FIG. 2 is a diagrammatic time sequence graph generally illustrating how a smoke layer 18 progressively develops near the ceiling 75 of a structure above a layer 20 of hot air. The rate at which the layer 18 of smoke develops extending downwardly from the ceiling 75 is dependent upon the nature of the fire, combustible materials consumed or melted by the fire and available oxygen available from various sources of ventilation. However, as diagrammatically illustrated in FIG. 2, the smoke layer 18 progressively moves downwardly toward the floor 80. Ceilings 75 in typical buildings are approximately eight feet above the floor 80.
Referring to FIG. 2, since smoke 18 and heat 20 initially rise to fill the uppermost atmosphere of a given area, the smoke alarm 13 is preferably mounted near the ceiling for permitting detection of initial accumulations of smoke. The indicating unit is preferably installed approximately ten to eighteen inches above floor level, said height approximating the eye level of evacuees crawling along floor 80 beneath smoke 18 and heat 20 in route to an exit 14.
Turning to FIGS. 3 and 4, indicating unit 11 further comprises an exit indicator flag 22; an electrically activated solenoid operated latch assembly 30; and at least one hinge 24, said hinge 24 being provided with a spring 29 for resiliently urging exit indicator flag 22 to swing outwardly from structure wall 12 on hinge 24 to extend perpendicularly from structure wall 12 in the triggered position depicted in FIGS. 1 and 3.
According to a preferred embodiment, indicating unit 11 is contained within a housing 21 having a boxlike configuration comprising a top 60, a bottom 58, a rear wall 44, a left side wall 56, a right side wall 28, and face plate 27 for permitting indicating unit 11 to be simply installed within structure wall 12 by cutting a hole in sheetrock 26 between two vertical studs 17 and positioning indicating unit therein, abutting face plate 27 against sheetrock 26. Accordingly, when installed, indicating unit 11 is substantially recessed within structure wall 12 for sheltering indicating unit 11 and for minimizing physical intrusion into traffic areas. A plurality of mounting holes are provided in left side wall 56 and right side wall 28 for permitting housing 21 to be secured to vertical studs 17 by nails or the like.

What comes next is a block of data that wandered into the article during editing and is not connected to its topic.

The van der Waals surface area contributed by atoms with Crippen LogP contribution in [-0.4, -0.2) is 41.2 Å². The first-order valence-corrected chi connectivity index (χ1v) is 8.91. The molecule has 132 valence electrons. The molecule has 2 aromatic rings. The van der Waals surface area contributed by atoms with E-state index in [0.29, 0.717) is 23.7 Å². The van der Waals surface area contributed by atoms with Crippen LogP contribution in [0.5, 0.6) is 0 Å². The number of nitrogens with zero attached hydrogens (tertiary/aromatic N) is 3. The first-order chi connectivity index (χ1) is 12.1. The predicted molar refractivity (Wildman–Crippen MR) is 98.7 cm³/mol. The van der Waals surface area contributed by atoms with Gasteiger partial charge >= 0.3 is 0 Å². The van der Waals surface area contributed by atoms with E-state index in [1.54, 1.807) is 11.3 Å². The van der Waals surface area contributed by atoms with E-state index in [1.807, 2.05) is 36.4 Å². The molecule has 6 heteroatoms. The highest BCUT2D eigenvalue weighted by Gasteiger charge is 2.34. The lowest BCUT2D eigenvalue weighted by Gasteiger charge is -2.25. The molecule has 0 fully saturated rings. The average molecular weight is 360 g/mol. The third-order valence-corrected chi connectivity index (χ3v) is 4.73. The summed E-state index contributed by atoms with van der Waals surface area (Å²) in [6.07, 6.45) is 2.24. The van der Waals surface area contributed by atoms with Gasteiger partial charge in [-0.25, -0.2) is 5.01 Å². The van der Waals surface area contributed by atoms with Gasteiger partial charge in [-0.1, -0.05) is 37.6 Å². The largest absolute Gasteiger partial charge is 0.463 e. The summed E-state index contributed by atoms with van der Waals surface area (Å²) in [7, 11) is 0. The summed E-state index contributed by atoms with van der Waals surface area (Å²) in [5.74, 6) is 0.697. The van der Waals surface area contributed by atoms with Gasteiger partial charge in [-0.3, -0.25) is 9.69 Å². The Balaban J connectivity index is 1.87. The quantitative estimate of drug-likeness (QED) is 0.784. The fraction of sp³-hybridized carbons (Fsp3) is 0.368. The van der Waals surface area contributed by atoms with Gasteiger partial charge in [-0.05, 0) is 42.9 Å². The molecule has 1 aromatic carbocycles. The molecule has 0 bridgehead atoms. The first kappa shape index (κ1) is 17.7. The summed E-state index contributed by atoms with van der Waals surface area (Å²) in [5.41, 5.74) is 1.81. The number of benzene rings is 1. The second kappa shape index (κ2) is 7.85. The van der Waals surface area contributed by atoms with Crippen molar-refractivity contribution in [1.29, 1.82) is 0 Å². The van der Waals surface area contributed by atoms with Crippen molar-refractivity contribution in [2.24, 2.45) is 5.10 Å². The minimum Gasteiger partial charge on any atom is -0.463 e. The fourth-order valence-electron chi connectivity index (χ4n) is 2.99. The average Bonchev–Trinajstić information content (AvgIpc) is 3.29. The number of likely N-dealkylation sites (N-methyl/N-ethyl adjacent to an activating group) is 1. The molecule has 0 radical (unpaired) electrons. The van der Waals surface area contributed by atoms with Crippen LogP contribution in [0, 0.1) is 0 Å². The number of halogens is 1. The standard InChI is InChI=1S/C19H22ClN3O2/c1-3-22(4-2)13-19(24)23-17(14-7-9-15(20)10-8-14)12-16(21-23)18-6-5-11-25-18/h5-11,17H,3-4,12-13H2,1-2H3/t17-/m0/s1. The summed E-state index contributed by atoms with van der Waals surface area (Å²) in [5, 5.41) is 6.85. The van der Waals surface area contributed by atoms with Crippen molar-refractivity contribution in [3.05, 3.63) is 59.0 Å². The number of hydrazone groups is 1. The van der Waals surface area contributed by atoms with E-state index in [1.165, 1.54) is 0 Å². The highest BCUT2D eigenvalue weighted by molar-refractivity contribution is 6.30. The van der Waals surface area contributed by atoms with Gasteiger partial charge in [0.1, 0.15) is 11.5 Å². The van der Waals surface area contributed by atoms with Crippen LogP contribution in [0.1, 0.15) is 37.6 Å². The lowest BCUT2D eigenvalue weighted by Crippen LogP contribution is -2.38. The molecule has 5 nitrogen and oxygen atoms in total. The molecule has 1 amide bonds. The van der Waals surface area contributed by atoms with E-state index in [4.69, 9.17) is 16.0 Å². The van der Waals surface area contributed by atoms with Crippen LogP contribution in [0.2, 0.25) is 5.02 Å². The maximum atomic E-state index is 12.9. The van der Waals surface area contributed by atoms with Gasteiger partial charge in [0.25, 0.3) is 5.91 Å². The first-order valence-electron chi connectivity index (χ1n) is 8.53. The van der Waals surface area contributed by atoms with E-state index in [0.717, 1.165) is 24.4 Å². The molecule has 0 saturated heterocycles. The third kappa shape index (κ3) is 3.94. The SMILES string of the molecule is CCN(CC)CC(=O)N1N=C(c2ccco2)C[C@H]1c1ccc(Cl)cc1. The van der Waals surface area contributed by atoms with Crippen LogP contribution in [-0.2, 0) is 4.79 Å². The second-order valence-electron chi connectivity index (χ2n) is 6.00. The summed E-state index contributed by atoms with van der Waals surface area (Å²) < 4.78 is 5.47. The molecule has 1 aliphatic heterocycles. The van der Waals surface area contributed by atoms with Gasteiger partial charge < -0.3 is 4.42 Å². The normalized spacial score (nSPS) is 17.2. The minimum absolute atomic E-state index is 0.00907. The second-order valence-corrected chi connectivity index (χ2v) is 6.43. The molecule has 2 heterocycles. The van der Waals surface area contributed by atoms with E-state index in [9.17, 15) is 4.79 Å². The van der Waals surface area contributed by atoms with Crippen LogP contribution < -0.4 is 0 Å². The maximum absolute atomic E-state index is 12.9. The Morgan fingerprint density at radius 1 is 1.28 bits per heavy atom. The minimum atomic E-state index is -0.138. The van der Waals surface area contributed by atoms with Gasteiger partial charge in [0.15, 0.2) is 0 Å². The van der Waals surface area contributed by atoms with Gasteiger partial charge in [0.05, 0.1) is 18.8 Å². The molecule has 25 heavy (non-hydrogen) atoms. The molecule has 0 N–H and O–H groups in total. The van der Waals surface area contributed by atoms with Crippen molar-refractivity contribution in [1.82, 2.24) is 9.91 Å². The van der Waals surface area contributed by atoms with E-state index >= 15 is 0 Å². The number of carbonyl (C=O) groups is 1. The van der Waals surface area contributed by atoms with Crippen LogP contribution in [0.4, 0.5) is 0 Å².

As best shown in FIG. 3, exit indicator flag 22 is attached at its base end 32 to the inside surface of right side wall 28 of housing 21 by hinge 24. The free end 31 of exit indicator flag 22 is provided with a loop 33 for engaging electrically activated latch assembly 30, for permitting exit indicator flag 22 to be secured in the standby position depicted in FIG. 4.
As best shown in FIG. 5, electrically activated solenoid actuated latch assembly 30 comprises a magnet coil 34, latch pin 35 and latch spring 36. Electrically activated latch assembly 30 is attached to inside surface of left side wall 56 of housing 21 adjacent free end 31 of exit indicator flag 22. Latch pin 35 is slidably positioned within the central cavity of magnet coil 34. Latch spring 36 resiliently urges latch pin 35 upwardly such that in the normal condition, latch pin 35 protrudes upwardly from magnet coil 34 engaging loop 33 for securing exit indicator flag 22 in the standby position depicted in FIG. 4. In response to current directed through electrical activating signal circuit 37, magnet coil 34 energizes creating a magnetic field for retracting latch pin 35 from its normally latched position and releasing exit indicator flag 22 to pivot outwardly to its triggered position depicted in FIGS. 1 and 3. Coil 34 of the solenoid actuating latch assembly 30 is preferably formed to retract latch pin 35 from loop 33 if an electrical potential in a range between 9 volts and 3 volts is applied to circuit 37. Conventional smoke and heat detectors of the type designated by the numeral 13 momentarily activate an audible alarm 39 (see FIG. 6) when the charge on a 9 volt battery drops to 3 volts. As will be hereinafter more fully explained, when the audible alarm 39 is energized to indicate that the charge on the battery has decreased to a level that requires that a new battery is required, pin 35 will be retracted.
As shown in FIGS. 5 and 6, electrical activating signal circuit 37 is tied across audible alarm circuit 38 of smoke alarm 13 for simultaneously relaying current to electrically activated latch assembly 30. According to a preferred embodiment of the present invention, electrical activating signal circuit 37 directs current via electrical wires 15 and 16, through a normally open microswitch 40 having a spring bar 41 prior to relaying current to electrically activated latch assembly 30. Depression of spring bar 41 closes the normally open microswitch 40 for permitting current to flow to electrically activated latch assembly 30. The normally open microswitch 40 is attached to inside surface of the left side wall 56 of housing 21 adjacent the free end 31 of exit indicator flag 22 and is situated for permitting spring bar 41 to be held in the depressed condition (consequently closing normally open microswitch 40), by exit indicator flag 22 when indicating unit 11 is in the standby position depicted in FIG. 4.
In the standby position depicted in FIG. 4, exit indicator flag 22 is aligned parallel to structure wall 12, secured to housing 21 by the engagement of latch pin 35 and loop 33 at the free end 31 portion of exit indicator flag 22 and by hinge 24 at the base end of exit indicator flag 22. Spring 29 of hinge 24 is held under tension in the standby position depicted in FIG. 4.